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Market Snapshot: Appetite for Domestic Crude Oil Increasing at Canadian Refineries
Release date: 2015-03-19
Refineries in Canada use crude oil from domestic and foreign sources, depending on their location. In recent years, some Canadian refineries have transitioned from offshore imports to western Canadian and U.S. produced oil.
According to Statistics Canada, domestic crude oil received by Canadian refineries increased 10 per cent in the first 11 months of 2014 compared to 2013, while imported crude oil fell 15 per cent. There was a seven per cent net reduction of Canadian refining capacity over that period, yet, total crude oil processed at the refineries was practically unchanged at 1.7 million b/d. Of the crude oil that Canada does import, the share from the U.S. has increased from 20 percent of the total imports in 2013 to over half of imports in 2014.
Crude oil sourced in North America has become more attractive to refiners in recent years due to discounted prices compared to crude oil produced offshore. More details on the changing sources of Canadian crude oil imports can be found in this Market Snapshot from November 2014.
Figure Source and Description
Source: Statistics Canada
Description: This bar chart depicts receipts of domestic and imported crude oil at Canadian refineries. Receipts of imported crude oil were relatively stable from 2010 to 2012 before declining at an average rate of 14 per cent per year in 2013 and 2014. Domestic crude oil used at Canadian refineries is fairly steady from 2010 to 2012 at approximately 1,000 thousand barrels per day before increasing to nearly 1,200 thousand barrels per day in 2014.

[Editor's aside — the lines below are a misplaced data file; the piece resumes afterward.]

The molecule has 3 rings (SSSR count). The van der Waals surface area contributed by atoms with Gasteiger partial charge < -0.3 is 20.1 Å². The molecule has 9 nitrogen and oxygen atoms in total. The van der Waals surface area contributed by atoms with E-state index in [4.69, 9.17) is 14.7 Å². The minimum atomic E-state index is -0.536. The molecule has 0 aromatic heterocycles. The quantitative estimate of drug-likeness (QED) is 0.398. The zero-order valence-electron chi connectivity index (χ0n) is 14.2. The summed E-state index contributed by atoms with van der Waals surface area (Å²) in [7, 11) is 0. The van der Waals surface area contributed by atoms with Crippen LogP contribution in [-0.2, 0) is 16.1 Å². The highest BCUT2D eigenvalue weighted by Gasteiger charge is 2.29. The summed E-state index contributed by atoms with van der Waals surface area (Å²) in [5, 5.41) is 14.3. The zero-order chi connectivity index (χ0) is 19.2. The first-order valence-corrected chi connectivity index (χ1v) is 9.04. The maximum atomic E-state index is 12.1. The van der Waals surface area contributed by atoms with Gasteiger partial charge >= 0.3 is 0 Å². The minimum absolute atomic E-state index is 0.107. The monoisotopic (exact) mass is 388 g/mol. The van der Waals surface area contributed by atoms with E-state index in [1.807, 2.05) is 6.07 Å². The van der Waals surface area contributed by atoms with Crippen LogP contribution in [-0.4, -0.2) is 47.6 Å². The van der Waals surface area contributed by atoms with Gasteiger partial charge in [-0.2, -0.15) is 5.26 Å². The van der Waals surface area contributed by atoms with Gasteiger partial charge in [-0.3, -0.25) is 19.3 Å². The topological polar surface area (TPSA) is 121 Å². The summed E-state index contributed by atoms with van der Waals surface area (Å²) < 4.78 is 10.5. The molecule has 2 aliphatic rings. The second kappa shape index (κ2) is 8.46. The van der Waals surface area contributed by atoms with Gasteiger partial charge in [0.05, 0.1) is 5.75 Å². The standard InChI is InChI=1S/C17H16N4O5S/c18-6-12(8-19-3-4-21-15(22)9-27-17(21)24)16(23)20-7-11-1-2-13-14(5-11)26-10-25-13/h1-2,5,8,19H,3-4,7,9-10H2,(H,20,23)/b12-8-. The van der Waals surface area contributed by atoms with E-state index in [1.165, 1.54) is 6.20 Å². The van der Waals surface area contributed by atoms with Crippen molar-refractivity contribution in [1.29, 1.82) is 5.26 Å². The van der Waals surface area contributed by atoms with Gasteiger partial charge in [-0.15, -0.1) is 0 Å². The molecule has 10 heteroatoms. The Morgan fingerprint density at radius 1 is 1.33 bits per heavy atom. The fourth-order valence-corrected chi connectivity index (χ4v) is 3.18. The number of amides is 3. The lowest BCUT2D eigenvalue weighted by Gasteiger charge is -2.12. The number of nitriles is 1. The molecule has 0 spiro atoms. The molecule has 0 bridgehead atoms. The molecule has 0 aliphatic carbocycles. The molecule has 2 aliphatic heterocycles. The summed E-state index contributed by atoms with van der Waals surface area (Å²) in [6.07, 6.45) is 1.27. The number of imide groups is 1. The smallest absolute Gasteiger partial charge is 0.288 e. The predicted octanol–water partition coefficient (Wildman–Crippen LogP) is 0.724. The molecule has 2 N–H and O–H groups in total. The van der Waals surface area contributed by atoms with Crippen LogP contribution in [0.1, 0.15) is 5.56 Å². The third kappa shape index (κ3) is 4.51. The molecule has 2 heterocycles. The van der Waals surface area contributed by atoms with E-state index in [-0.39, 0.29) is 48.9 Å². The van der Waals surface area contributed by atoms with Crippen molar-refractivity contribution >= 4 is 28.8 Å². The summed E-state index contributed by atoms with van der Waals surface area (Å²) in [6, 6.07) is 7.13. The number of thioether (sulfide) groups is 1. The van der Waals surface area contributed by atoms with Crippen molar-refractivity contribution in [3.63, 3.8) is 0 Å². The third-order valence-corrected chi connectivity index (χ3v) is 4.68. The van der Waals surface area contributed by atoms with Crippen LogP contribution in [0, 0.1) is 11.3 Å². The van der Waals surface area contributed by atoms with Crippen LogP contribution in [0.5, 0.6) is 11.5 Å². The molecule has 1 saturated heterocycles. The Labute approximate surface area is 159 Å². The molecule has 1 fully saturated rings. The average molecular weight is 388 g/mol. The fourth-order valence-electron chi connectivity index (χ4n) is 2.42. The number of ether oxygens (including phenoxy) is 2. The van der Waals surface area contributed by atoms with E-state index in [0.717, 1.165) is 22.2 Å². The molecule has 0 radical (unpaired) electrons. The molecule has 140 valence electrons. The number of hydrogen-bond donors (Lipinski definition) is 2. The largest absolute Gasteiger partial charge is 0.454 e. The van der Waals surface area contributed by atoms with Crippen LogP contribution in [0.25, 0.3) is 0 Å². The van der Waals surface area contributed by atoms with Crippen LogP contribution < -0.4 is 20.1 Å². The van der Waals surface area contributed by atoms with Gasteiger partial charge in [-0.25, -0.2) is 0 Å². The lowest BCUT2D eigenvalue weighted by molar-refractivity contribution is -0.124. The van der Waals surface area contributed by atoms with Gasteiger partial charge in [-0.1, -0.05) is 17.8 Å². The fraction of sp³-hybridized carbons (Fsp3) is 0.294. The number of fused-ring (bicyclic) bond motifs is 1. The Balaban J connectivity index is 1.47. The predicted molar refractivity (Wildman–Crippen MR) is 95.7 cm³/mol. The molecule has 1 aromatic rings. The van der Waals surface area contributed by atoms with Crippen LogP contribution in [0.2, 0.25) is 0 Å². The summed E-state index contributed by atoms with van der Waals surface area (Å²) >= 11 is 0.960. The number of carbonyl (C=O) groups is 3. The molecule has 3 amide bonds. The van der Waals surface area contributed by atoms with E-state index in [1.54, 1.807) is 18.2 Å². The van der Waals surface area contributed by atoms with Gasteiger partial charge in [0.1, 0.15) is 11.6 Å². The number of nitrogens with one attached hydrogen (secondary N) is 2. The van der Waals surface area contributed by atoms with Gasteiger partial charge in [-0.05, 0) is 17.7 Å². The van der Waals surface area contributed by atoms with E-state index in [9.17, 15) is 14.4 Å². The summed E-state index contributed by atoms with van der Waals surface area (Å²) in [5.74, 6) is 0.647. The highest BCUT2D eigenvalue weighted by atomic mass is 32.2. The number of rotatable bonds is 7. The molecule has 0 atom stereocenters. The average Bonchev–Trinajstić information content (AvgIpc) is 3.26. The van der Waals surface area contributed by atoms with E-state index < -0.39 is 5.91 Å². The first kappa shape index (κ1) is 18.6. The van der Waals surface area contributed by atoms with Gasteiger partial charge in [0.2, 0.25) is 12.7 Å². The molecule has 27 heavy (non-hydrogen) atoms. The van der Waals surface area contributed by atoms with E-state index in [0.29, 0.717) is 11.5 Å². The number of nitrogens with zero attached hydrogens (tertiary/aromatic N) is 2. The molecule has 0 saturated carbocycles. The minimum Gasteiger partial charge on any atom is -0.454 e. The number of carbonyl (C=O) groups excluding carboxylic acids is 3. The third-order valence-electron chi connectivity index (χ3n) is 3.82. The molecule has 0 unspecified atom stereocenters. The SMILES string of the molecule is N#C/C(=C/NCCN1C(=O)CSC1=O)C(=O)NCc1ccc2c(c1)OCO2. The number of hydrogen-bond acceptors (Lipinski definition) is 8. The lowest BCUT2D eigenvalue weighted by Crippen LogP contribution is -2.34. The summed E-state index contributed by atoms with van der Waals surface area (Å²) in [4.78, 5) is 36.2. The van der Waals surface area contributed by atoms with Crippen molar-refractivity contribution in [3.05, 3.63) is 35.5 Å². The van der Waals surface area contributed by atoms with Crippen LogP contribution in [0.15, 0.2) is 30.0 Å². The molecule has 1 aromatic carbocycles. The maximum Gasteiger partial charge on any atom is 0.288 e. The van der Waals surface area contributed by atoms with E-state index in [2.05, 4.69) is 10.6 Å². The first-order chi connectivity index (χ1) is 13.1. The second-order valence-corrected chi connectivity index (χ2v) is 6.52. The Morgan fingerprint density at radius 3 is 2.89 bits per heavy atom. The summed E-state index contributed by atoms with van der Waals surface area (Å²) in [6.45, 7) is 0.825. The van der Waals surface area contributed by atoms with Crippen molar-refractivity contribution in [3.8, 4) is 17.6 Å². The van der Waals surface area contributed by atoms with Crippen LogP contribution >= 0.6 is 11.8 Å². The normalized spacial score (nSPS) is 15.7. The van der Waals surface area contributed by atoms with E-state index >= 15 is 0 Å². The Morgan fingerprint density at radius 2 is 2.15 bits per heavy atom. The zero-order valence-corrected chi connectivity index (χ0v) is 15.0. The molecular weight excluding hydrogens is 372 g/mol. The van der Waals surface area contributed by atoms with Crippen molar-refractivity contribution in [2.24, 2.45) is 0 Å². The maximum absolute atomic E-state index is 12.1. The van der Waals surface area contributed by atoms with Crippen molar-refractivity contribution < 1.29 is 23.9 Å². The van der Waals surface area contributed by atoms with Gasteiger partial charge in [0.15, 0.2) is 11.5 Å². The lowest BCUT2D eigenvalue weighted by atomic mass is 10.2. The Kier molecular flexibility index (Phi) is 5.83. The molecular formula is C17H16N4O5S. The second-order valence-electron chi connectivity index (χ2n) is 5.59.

As western Canadian refineries rely mostly on domestically sourced crude oil, the displacement of imports has been in eastern Canada. In Ontario, domestic supply from western Canada shipped by pipeline fully displaced imports in early 2014.
The Atlantic Provinces and Quebec do not yet have pipeline access to western Canadian oil and still process significant amounts of imported oil. However, the development of rail offloading facilities at eastern Canadian refineries, and potential new pipeline projects, could allow more Canadian production to be delivered to these refineries.
In Quebec, western Canadian oil started to arrive by in significant quantities in late 2012, and started to displace overseas imports as well as eastern Canadian crude oil. The start-up of Enbridge’s Line 9 reversal project, which would flow from Sarnia, Ontario to Montreal, Quebec, would allow pipeline deliveries of western Canadian crude oil to Quebec.
In the Atlantic Provinces, the proportion of domestic and foreign crude oil consumed has not changed significantly. However, in 2013 and 2014, refineries in the region increasingly used western Canadian crude oil while crude oil produced in eastern Canada was shipped to other markets.
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